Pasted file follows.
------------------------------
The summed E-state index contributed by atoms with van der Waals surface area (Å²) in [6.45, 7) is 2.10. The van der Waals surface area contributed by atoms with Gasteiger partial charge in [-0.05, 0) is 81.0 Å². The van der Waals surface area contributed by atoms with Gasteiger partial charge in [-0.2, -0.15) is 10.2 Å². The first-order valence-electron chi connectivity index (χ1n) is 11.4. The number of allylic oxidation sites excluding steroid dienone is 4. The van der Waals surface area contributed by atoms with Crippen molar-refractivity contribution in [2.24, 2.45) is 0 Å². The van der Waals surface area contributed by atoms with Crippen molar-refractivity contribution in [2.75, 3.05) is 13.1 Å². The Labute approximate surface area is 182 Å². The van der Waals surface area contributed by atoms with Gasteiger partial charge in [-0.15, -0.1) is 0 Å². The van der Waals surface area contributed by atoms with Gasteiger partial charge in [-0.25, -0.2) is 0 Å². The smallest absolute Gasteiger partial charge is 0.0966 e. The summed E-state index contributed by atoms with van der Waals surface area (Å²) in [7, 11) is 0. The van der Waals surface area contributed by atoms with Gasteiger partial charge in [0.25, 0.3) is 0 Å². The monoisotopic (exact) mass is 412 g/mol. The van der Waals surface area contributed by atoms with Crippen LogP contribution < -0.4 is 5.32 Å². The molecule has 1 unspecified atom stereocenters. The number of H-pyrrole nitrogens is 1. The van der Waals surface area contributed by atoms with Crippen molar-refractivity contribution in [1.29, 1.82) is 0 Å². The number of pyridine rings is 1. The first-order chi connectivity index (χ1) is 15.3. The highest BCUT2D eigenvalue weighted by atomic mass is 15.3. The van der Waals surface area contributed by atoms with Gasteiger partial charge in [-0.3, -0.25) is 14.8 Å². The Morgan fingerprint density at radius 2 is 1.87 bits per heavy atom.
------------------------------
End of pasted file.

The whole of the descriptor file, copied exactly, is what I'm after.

The summed E-state index contributed by atoms with van der Waals surface area (Å²) in [6.45, 7) is 2.10. The van der Waals surface area contributed by atoms with Gasteiger partial charge in [-0.05, 0) is 81.0 Å². The van der Waals surface area contributed by atoms with Gasteiger partial charge in [-0.2, -0.15) is 10.2 Å². The first-order valence-electron chi connectivity index (χ1n) is 11.4. The number of allylic oxidation sites excluding steroid dienone is 4. The van der Waals surface area contributed by atoms with Crippen molar-refractivity contribution in [2.24, 2.45) is 0 Å². The van der Waals surface area contributed by atoms with Crippen molar-refractivity contribution in [2.75, 3.05) is 13.1 Å². The Labute approximate surface area is 182 Å². The van der Waals surface area contributed by atoms with Gasteiger partial charge in [-0.15, -0.1) is 0 Å². The van der Waals surface area contributed by atoms with Gasteiger partial charge in [-0.25, -0.2) is 0 Å². The smallest absolute Gasteiger partial charge is 0.0966 e. The summed E-state index contributed by atoms with van der Waals surface area (Å²) in [7, 11) is 0. The van der Waals surface area contributed by atoms with Gasteiger partial charge in [0.25, 0.3) is 0 Å². The monoisotopic (exact) mass is 412 g/mol. The van der Waals surface area contributed by atoms with Crippen LogP contribution < -0.4 is 5.32 Å². The molecule has 1 unspecified atom stereocenters. The number of H-pyrrole nitrogens is 1. The van der Waals surface area contributed by atoms with Crippen molar-refractivity contribution in [1.29, 1.82) is 0 Å². The number of pyridine rings is 1. The first-order chi connectivity index (χ1) is 15.3. The highest BCUT2D eigenvalue weighted by atomic mass is 15.3. The van der Waals surface area contributed by atoms with Gasteiger partial charge in [-0.3, -0.25) is 14.8 Å². The Morgan fingerprint density at radius 2 is 1.87 bits per heavy atom.